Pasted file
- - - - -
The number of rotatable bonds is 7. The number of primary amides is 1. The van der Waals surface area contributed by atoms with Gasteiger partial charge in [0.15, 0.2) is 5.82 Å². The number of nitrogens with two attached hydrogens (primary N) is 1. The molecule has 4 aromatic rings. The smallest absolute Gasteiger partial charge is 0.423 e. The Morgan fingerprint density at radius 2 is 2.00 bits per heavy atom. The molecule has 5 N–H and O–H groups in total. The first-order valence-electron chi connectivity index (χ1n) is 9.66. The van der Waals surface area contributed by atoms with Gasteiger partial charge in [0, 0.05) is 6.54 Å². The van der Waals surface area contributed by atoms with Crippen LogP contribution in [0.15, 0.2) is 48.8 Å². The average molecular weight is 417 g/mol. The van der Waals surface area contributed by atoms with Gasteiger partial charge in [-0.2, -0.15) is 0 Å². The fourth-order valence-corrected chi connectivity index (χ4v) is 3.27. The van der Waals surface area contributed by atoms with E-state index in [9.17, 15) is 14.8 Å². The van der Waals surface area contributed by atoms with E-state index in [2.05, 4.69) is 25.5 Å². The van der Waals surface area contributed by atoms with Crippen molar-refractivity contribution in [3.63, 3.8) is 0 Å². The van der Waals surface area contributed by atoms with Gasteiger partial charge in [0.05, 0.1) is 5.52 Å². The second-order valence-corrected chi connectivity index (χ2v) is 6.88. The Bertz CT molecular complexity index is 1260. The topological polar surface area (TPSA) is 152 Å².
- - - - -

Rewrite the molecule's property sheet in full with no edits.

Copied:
The number of rotatable bonds is 7. The number of primary amides is 1. The van der Waals surface area contributed by atoms with Gasteiger partial charge in [0.15, 0.2) is 5.82 Å². The number of nitrogens with two attached hydrogens (primary N) is 1. The molecule has 4 aromatic rings. The smallest absolute Gasteiger partial charge is 0.423 e. The Morgan fingerprint density at radius 2 is 2.00 bits per heavy atom. The molecule has 5 N–H and O–H groups in total. The first-order valence-electron chi connectivity index (χ1n) is 9.66. The van der Waals surface area contributed by atoms with Gasteiger partial charge in [0, 0.05) is 6.54 Å². The van der Waals surface area contributed by atoms with Crippen LogP contribution in [0.15, 0.2) is 48.8 Å². The average molecular weight is 417 g/mol. The van der Waals surface area contributed by atoms with Gasteiger partial charge in [-0.2, -0.15) is 0 Å². The fourth-order valence-corrected chi connectivity index (χ4v) is 3.27. The van der Waals surface area contributed by atoms with E-state index in [9.17, 15) is 14.8 Å². The van der Waals surface area contributed by atoms with E-state index in [2.05, 4.69) is 25.5 Å². The van der Waals surface area contributed by atoms with Crippen molar-refractivity contribution in [3.63, 3.8) is 0 Å². The van der Waals surface area contributed by atoms with Gasteiger partial charge in [0.05, 0.1) is 5.52 Å². The second-order valence-corrected chi connectivity index (χ2v) is 6.88. The Bertz CT molecular complexity index is 1260. The topological polar surface area (TPSA) is 152 Å².